Scarlett, on the other hand, had never been described as anything but stunning. Only an inch shorter than Alice at five ten, she had a build that seemed copied from a statue of Aphrodite. Her bust, concealed beneath her simple traveling dress, was larger than Alice's but just as firm. The only makeup she wore was simple dark red lipstick, which served to accent the natural beauty of her features. Rich flowing red hair, which would've stretched down her back if undone, was instead held in place by an elaborate hairstyle.

By the time they were led to their table five minutes later by a white-jacketed steward, they could tell they were already on the way to becoming fast friends.

As her uniform attested, Alice was an Army Nurse and had been for eighteen months. Twenty-six years old, she was traveling to Los Angeles on leave before reporting to San Diego for her first overseas assignment. She had joined the Army in order, as she put it, to see something besides the twenty square miles that comprised Ethan Falls, California. Both her mother and father had been born there, and neither had ever ventured more than fifty miles from the center of town their whole lives.

"So what strange and exotic place is the Army sending you?" Scarlett asked as they picked up their small menus.

"Seoul, Korea," Alice said as she laid down her menu, making a quick choice. "I'm going to be assigned to the new hospital they just built there."

Sounds exciting," the younger redhead said as she also put down her menu. "Although I only have a general idea where Korea even is."

"Don't feel bad," Alice replied as she signaled the waiter that they were ready to order. "I don't think many people do, myself included. I had to go and look it up on a map."

In response to Alice's inquiries, Scarlett explained that she was going to school at a small private college called Ravenwood just outside of Los Angeles. She had been back east visiting her family during the summer break.

"You came all the way across country by train?" a surprised Alice asked. "Most people these days would've flown. It's a lot faster and definitely a lot more comfortable."

"My brother was a pilot in the Navy," Scarlett said in way of explanation. "Actually I should say he was a Naval Aviator, he was always correcting me on that. That was back when I was just hitting my teens. Sean was on the Yorktown at Midway and ..."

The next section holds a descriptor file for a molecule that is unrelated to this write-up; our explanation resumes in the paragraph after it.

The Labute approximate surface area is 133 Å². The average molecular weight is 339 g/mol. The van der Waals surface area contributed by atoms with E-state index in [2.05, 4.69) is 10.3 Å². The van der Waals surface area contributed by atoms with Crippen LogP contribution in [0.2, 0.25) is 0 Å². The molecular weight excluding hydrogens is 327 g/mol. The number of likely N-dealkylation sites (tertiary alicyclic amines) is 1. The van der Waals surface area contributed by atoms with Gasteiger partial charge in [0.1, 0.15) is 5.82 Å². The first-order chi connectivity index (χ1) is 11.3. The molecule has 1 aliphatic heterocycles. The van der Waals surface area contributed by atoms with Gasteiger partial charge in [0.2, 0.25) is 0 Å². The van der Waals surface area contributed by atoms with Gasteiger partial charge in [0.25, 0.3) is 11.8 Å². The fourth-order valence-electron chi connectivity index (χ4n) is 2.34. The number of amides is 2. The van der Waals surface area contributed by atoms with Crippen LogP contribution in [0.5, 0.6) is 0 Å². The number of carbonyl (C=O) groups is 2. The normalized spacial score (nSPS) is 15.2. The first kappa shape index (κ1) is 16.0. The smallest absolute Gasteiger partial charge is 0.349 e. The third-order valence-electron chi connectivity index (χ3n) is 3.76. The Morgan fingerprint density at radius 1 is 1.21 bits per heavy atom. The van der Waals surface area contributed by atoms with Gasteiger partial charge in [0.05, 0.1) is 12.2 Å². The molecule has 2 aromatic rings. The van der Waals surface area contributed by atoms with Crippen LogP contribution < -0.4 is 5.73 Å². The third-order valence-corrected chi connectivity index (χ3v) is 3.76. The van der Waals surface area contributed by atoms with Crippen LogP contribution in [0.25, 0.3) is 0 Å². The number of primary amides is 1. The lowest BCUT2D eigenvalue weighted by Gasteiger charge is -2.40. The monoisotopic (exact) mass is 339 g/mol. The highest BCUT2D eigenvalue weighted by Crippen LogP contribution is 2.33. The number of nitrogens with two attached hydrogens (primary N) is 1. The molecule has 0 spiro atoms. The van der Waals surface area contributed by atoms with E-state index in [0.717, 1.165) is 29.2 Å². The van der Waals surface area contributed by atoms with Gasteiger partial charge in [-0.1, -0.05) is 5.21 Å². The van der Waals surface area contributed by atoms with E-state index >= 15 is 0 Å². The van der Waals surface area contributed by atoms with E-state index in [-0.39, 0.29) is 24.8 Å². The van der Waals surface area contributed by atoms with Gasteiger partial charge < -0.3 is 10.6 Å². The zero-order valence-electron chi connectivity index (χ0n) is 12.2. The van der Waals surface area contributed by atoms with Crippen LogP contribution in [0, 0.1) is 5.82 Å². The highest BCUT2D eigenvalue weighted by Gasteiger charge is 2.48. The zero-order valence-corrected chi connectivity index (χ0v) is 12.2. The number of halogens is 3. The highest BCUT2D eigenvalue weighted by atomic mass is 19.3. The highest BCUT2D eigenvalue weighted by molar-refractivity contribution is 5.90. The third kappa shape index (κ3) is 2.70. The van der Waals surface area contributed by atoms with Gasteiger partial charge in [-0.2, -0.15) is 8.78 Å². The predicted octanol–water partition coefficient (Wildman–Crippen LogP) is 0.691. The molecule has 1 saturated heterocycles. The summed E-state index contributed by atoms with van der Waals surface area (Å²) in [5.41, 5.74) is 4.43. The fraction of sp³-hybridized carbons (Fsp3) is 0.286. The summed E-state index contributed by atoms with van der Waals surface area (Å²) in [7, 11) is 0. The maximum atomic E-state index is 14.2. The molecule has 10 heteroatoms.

Scarlett paused, unable to finish her sentence. Alice reached out and took the younger woman's hand in support, telling her there was no need to explain further. She didn't have to hear the words to know that Sean was one of those brave young men who didn't come back to enjoy the fruits of the still recent victory.

"We'll just say that you don't like to fly and leave it at that," she said as she squeezed her hand. "I'm not too crazy about it myself. That's why I'm glad I'm going to Korea by boat," she added, changing the subject.

Over their tea and the small sandwiches they'd ordered, the two women found that despite the wide difference in their backgrounds they had a lot in common. Enough for both of them to feel a certain measure of regret that their association would be a brief one.

Underneath the surface of their animated conversation, there seemed to be a secondary level of attraction as well. It wasn't really anything that could be called tangible, or even something that would be recognizable to either of them. Unless of course they wanted to perceive it. Finishing their small snack, Alice suggested that it might be a good idea to try to find some seats on the other end of the train as not to run back into Veronica. Scarlett agreed with the thought.

Luck was with them as many seats had emptied out at Santa Barbara. There were only two more stops left before Los Angeles and the train was already a third empty.

"So what are your plans when we get to the city?" Scarlett asked.

"Well, I guess the first thing to do would be to find a nice hotel to stay at," Alice answered. "Something not too expensive. Any place you might suggest?"

Scarlett seemed to look beyond Alice for a moment, lost in a thought. Then a big smile filled her face and an answer gushed forth.

"I know a great place," she said in an excited voice. "And not expensive at all. In fact, it wouldn't cost you a cent."

"I don't understand," Alice said.

"My Grandmother has a small place by the water," Scarlett explained. "I sometimes go up there on weekends. She's in Europe right now, but I'm sure she wouldn't mind if I used it, or if I invited a guest."

"Oh I couldn't," Alice said. "Please don't think that I was suggesting that you find me a place to stay."

"If I thought that I wouldn't have offered it," Scarlett replied. "The house is just sitting there empty and all. Besides, it would give us the chance to become the best of friends before you leave."

"I still don't know," Alice said, thinking over the proposal. "Please," Scarlett intoned. "You might not think it, but I really don't have a lot of friends. Most people find me a little too ... how would I describe it ... too unladylike at times."